• The first TV ads were like display advertising but with a voiceover. Currently, online video adverts are mainly repurposed 30 second spots. Gradually, this should change.
  • Neil Perkin talked about how transmedia storytelling across platforms should be emphasised. Content shouldn’t be copied onto different platforms, but should be unique to take advantage of different strengths.
  • Neil Perkin also mentioned that a big challenge for online is that it lasts forever – it is not campaign based and you can’t control who sees your spot when and how.
  • Channel 4 are trialing teaser 2-3 minute clips of forthcoming comedies to gauge reaction.
  • Answering a question from the audience, Dan Cryan mentioned online video was seeing a renaissance of the soap opera – particularly in the United Stated where sponsored and branded content is increasingly prevalent
  • And answering a question from Nick Burcher regarding the culling of Downfall mash-ups on Youtube by the studio despite the approval of both the director and the audience, Dan Cryan said “you would have to be a brave man to bet against the anarchy of distribution”. It may not always be timely or the best quality, but people will always find a way to watch what they want.
  • A final question concerned the film market online. Dan Cryan mentioned the primary barrier was the windowing of films – films make most of their money on DVD within the first 12 months. During this time, they won’t be available to view on ad-funded sites, but will gradually transfer to parallel availability on pay per view or download to own sites – though this would be more likely to be situated on a TV than a computer.

From a personal standpoint, more focus on the metrics of success would have been welcomed, but as addressed in the Q&A, this is a very thorny issue.  I would also have liked to have seen more from Youtube on how they are breaking down the distinction between TV and online and innovating in advertising formats – this Wario advert is one of my favourites – but nonetheless it was an interesting afternoon, with some useful tidbits from each of the speakers.

sk

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Twitter and Mad Men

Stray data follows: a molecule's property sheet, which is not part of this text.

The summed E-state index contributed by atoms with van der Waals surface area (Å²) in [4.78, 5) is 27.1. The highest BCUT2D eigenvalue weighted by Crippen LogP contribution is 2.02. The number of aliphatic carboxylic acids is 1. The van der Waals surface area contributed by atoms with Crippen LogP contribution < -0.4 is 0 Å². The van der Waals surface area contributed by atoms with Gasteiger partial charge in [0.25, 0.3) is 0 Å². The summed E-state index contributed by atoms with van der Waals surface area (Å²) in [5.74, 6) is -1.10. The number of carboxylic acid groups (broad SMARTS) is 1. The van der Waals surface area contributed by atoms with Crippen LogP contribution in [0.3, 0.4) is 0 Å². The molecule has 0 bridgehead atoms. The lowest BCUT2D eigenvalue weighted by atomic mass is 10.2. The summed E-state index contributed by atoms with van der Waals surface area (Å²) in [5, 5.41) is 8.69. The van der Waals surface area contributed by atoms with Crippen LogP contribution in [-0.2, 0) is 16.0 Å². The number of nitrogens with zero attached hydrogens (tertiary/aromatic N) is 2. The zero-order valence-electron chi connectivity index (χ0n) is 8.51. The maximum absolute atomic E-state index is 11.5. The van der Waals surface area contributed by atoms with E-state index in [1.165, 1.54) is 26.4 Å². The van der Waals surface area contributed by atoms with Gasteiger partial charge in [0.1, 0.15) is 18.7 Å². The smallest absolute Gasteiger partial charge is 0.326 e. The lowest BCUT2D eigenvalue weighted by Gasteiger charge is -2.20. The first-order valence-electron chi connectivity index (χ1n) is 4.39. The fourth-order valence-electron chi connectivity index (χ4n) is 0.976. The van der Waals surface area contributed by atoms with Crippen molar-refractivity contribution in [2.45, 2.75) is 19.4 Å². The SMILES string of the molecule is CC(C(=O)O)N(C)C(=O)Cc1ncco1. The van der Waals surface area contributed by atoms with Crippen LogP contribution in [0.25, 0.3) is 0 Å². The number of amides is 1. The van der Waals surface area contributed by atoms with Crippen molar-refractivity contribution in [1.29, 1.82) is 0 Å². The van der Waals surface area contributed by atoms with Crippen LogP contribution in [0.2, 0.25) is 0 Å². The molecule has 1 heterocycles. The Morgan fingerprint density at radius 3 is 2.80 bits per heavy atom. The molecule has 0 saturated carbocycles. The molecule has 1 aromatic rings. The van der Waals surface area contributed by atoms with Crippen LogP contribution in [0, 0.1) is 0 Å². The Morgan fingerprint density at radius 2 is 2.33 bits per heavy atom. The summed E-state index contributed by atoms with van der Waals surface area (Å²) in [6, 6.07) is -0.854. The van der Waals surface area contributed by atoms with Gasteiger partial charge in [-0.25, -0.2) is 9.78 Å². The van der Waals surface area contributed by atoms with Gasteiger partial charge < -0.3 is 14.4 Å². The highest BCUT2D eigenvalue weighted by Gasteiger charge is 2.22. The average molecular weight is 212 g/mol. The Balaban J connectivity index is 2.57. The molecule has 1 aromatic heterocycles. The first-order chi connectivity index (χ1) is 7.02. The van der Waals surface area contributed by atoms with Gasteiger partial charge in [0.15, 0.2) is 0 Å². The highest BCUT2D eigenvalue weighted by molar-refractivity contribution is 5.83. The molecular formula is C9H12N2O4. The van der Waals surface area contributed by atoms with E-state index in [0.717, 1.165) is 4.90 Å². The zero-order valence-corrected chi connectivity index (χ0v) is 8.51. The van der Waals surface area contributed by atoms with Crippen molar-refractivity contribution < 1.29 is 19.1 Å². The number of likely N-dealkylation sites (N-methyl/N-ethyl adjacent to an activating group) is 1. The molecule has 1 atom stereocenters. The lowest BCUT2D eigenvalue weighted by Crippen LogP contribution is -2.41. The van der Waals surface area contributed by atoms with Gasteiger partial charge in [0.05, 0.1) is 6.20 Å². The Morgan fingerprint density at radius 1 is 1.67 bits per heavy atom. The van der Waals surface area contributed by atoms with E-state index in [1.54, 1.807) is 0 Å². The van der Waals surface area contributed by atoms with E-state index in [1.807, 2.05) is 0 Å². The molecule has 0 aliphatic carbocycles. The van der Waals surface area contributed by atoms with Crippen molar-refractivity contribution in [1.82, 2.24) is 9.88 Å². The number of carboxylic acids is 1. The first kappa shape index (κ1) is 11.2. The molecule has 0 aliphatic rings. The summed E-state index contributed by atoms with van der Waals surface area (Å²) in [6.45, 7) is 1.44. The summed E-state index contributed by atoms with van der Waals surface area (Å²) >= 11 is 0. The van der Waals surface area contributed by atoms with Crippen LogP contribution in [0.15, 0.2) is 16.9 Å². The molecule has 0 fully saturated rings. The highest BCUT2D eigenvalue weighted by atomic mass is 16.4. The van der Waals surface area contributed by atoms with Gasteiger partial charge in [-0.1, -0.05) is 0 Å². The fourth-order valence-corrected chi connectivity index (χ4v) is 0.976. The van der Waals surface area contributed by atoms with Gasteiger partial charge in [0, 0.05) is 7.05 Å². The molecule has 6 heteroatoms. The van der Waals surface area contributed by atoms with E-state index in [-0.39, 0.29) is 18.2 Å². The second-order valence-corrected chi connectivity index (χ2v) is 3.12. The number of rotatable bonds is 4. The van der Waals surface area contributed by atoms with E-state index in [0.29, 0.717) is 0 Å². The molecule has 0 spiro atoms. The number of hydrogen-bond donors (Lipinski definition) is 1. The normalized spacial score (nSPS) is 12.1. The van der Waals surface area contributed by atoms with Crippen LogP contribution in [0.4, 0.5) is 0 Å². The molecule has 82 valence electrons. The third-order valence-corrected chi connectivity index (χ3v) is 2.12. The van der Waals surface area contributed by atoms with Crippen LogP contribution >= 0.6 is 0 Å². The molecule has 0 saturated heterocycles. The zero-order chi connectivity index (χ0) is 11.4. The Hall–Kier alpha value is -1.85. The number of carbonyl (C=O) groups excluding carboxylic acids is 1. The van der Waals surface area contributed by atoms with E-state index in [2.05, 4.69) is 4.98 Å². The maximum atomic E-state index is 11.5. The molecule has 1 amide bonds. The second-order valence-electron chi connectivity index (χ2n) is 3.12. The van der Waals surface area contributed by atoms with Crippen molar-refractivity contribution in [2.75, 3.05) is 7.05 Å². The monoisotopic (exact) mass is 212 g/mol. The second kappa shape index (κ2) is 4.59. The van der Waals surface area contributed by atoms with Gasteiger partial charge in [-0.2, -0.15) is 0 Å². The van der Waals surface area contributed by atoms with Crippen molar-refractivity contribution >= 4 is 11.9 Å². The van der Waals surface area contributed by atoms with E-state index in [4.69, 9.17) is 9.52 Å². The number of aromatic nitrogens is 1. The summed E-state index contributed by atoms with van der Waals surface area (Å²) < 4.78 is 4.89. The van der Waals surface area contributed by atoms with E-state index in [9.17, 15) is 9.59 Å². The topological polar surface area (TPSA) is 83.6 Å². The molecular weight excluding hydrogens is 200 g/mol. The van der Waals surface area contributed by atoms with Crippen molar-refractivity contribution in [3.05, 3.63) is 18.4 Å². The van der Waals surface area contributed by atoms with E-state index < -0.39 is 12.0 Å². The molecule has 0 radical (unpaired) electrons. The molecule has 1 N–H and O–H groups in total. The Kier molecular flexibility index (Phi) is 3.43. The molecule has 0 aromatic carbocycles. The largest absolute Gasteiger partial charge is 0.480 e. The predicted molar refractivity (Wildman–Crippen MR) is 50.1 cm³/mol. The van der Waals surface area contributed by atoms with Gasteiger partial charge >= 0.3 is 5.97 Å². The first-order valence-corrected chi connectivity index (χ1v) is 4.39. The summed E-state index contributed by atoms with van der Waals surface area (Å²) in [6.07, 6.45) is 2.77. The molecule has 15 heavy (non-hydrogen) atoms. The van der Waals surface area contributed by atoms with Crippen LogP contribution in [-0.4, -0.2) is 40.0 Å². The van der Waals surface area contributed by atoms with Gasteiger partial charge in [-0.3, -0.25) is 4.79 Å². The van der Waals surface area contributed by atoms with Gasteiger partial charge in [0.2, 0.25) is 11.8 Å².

dondraper_twitterPaul Isakson has revealed himself to be the brains behind the Don Draper profile on Twitter (for those unaware, Don is the central character in the AMC drama Mad Men – set at an advertising agency on Madison Avenue in 1960). Its popularity inspired others, and before long virtually the entire roster of characters (if not all) were Tweeting away.

Paul has said that he will be transferring control of the account over to AMC for them to use it as they wish.

Will AMC make use of it? Should they?

Back in the Summer, AMC asked Twitter to shut down these user accounts due to copyright violation – although after a groundswell (another buzz word du jour) the profiles were reinstated.

I can understand their reasoning behind it, even if I don’t agree with it. Traditionally, branding was about central planning and pushing a clear and coherent message to current and potential users.

But the nature of a brand is in the eye of the beholder. Faris has a great post where he riffs on Paul Feldwick and socially constructed reality to postulate that

A brand is a collective perception in the minds of consumers

This is why UGC and social media is so scary to some people – they can’t control how the message gets reformulated and reconstituted as it passes from person to person and perception to perception – each new thought predicated and built upon the previous.

And as Heinz found out when they asked consumers to submit videos of Ketchup to be used in an advert, people don’t always say or think what you would like them to.